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Mad City

Crazy world got you down? Daneeta Loretta Saft talks to some people who can help.



"Psychotherapy is best described as a helping profession. Therapists are trained to examine their client' coping, communication and life skills. Once problem areas are pinpointed and confronted, change can take place, and the therapist supports the clients with their new challenges. It is not easy. It is often painful. It is work, and it requires a commitment." Lisa Mowrey

On any given day in Tokyo, it seems half of the people around me are going crazy. Stressful work environments, unhealthy lifestyles, culture shock, and homesickness all associated with living in a foreign environment add to whatever psycho-baggage we've brought with us. Things can get pretty heavy here, and when people crack, friends and family may not always recognize the call for help or be able to help even if they do. I recently interviewed a psychiatrist, a psychotherapist and two patients* about their experiences here in Tokyo.

Counselors and psychiatrists
The major difference between psychiatrists and counselors is the training. Both may have PhDs, both are trained in talk psychotherapy, but a psychiatrist also has an M.D. How important of a distinction is this? Dr Doug Berger, who has been practicing psychiatry in Japan for some years, explains. "Conditions such as manic depression and schizophrenia are caused by chemical imbalances. A psychiatrist is trained to recognize these imbalances and qualified to prescribe medication to treat them." Counselors, on the other hand, are trained mostly in talk therapy. They may recognize an imbalance and suggest that their patients visit a psychiatrist, but they cannot diagnose such conditions and prescribe medication.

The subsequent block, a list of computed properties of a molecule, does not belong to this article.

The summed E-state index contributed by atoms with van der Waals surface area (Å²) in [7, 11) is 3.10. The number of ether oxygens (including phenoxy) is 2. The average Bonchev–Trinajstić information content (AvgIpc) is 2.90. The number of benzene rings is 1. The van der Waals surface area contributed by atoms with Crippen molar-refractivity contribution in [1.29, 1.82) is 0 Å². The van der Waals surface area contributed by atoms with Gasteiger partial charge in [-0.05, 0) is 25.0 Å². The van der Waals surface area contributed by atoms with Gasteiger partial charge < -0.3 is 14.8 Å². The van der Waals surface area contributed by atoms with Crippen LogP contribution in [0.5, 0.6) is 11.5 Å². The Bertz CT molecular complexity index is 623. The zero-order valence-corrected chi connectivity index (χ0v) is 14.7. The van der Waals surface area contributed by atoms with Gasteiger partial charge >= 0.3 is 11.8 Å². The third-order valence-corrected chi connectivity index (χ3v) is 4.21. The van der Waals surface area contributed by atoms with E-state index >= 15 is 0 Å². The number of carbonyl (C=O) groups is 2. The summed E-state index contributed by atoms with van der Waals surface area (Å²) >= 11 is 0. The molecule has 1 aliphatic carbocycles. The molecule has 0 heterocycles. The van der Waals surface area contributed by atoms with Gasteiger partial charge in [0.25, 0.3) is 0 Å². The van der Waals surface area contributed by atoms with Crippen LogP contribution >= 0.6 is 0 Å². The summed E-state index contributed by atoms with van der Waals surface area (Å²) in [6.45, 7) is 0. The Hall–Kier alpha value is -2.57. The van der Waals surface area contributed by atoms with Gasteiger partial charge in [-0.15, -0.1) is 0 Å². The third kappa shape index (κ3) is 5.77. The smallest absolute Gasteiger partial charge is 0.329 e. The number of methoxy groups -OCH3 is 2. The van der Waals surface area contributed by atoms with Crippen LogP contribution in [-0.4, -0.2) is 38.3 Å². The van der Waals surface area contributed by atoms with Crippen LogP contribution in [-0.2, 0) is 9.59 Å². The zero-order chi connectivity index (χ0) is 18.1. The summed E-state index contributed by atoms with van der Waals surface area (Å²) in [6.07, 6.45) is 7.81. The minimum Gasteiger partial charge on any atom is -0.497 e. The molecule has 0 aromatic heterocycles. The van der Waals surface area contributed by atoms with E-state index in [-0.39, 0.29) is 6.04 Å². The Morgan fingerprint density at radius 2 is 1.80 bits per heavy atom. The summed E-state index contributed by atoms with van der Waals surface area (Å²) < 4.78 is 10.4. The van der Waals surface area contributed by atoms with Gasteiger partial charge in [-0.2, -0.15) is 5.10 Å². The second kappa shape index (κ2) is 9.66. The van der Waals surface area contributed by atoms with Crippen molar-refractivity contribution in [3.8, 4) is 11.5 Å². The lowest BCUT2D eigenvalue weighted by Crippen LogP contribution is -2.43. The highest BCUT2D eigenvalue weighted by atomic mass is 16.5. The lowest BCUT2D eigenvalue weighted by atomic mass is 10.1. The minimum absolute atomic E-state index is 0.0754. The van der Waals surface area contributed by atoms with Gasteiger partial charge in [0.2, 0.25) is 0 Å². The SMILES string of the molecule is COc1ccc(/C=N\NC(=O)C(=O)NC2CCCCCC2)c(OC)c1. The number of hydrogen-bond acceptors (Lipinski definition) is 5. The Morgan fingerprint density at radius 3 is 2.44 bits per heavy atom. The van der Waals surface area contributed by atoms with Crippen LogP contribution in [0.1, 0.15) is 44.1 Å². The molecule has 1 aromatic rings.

That's not to say that someone without a PhD can't effectively shrink your head. "I had never been to a mental health practitioner in Canada," says Ruth, a 37-year-old investment consultant. "When a friend of mine suggested that I see one here to help me deal with the stress of my job, I balked at the fact that she only had a master's degree in counseling psychotherapy." Ruth changed her tune when she found that she could work with her therapist to deal with not only her stress, but some older issues as well.

What to expect
Every therapist is different. Some specialize in certain disorders, most have their own opinions about schools of psychology (Freudian, Jungian, Gestalt), some are more aggressive than others, and some you may take a pass on - nothing wrong with that. Many psychotherapists believe it is important for the patients to come to realizations about their behavior on their own so they generally won't say "Well, I think you're an alcoholic with suicidal tendencies."

Talk therapy is basically you talking and them listening and asking questions. Psychotherapists may also incorporate alternative methods of therapy like guided meditation and hypnosis, give you homework and suggest that you attend support group meetings in conjunction with your therapy.